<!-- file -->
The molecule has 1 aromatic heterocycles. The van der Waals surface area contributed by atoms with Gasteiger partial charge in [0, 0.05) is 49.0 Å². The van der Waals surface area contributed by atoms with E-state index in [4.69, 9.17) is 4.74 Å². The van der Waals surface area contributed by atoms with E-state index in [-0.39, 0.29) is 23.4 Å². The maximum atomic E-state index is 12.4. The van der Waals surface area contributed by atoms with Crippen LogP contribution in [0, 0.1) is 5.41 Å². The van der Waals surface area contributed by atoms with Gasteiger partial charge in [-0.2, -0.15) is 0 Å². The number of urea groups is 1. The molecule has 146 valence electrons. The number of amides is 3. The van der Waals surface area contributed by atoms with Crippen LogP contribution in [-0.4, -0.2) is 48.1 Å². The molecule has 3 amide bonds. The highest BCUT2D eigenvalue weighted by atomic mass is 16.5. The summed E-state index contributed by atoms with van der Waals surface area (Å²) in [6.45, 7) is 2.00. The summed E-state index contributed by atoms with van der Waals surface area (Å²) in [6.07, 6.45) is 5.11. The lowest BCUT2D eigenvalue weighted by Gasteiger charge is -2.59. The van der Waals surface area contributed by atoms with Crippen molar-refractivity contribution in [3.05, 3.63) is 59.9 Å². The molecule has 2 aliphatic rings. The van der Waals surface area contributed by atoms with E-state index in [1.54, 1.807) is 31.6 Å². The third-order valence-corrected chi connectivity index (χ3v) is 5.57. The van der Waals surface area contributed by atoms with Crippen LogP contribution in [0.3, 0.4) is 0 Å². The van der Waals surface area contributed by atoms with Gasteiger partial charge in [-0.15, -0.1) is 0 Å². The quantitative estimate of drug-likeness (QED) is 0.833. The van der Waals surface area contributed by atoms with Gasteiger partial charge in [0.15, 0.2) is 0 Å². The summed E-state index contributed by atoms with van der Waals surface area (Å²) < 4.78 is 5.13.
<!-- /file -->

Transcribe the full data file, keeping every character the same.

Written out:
The molecule has 1 aromatic heterocycles. The van der Waals surface area contributed by atoms with Gasteiger partial charge in [0, 0.05) is 49.0 Å². The van der Waals surface area contributed by atoms with E-state index in [4.69, 9.17) is 4.74 Å². The van der Waals surface area contributed by atoms with E-state index in [-0.39, 0.29) is 23.4 Å². The maximum atomic E-state index is 12.4. The van der Waals surface area contributed by atoms with Crippen LogP contribution in [0, 0.1) is 5.41 Å². The van der Waals surface area contributed by atoms with Gasteiger partial charge in [-0.2, -0.15) is 0 Å². The number of urea groups is 1. The molecule has 146 valence electrons. The number of amides is 3. The van der Waals surface area contributed by atoms with Crippen LogP contribution in [-0.4, -0.2) is 48.1 Å². The molecule has 3 amide bonds. The highest BCUT2D eigenvalue weighted by atomic mass is 16.5. The summed E-state index contributed by atoms with van der Waals surface area (Å²) in [6.45, 7) is 2.00. The summed E-state index contributed by atoms with van der Waals surface area (Å²) in [6.07, 6.45) is 5.11. The lowest BCUT2D eigenvalue weighted by Gasteiger charge is -2.59. The van der Waals surface area contributed by atoms with Crippen molar-refractivity contribution in [3.05, 3.63) is 59.9 Å². The molecule has 2 aliphatic rings. The van der Waals surface area contributed by atoms with E-state index in [1.54, 1.807) is 31.6 Å². The third-order valence-corrected chi connectivity index (χ3v) is 5.57. The van der Waals surface area contributed by atoms with Crippen LogP contribution in [0.3, 0.4) is 0 Å². The van der Waals surface area contributed by atoms with Gasteiger partial charge in [-0.15, -0.1) is 0 Å². The quantitative estimate of drug-likeness (QED) is 0.833. The van der Waals surface area contributed by atoms with Gasteiger partial charge in [0.15, 0.2) is 0 Å². The summed E-state index contributed by atoms with van der Waals surface area (Å²) < 4.78 is 5.13.